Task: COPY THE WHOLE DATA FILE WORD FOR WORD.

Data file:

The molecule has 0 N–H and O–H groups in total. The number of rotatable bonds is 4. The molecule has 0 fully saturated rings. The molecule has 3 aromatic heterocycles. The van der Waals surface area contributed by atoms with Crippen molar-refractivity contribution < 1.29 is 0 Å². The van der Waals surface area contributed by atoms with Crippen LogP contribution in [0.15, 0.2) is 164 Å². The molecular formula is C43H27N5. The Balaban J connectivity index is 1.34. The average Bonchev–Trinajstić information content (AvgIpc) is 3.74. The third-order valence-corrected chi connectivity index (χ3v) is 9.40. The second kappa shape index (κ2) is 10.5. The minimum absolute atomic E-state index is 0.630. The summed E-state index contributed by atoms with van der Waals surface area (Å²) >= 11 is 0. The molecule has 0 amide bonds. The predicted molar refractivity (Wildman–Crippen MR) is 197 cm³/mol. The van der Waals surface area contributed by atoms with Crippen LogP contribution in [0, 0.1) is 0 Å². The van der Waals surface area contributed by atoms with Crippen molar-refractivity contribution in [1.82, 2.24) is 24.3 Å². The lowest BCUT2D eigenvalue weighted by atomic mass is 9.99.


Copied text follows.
The molecule has 0 N–H and O–H groups in total. The number of rotatable bonds is 4. The molecule has 0 fully saturated rings. The molecule has 3 aromatic heterocycles. The van der Waals surface area contributed by atoms with Crippen molar-refractivity contribution < 1.29 is 0 Å². The van der Waals surface area contributed by atoms with Crippen LogP contribution in [0.15, 0.2) is 164 Å². The molecular formula is C43H27N5. The Balaban J connectivity index is 1.34. The average Bonchev–Trinajstić information content (AvgIpc) is 3.74. The third-order valence-corrected chi connectivity index (χ3v) is 9.40. The second kappa shape index (κ2) is 10.5. The minimum absolute atomic E-state index is 0.630. The summed E-state index contributed by atoms with van der Waals surface area (Å²) >= 11 is 0. The molecule has 0 amide bonds. The predicted molar refractivity (Wildman–Crippen MR) is 197 cm³/mol. The van der Waals surface area contributed by atoms with Crippen LogP contribution in [0, 0.1) is 0 Å². The van der Waals surface area contributed by atoms with Crippen molar-refractivity contribution in [1.82, 2.24) is 24.3 Å². The lowest BCUT2D eigenvalue weighted by atomic mass is 9.99.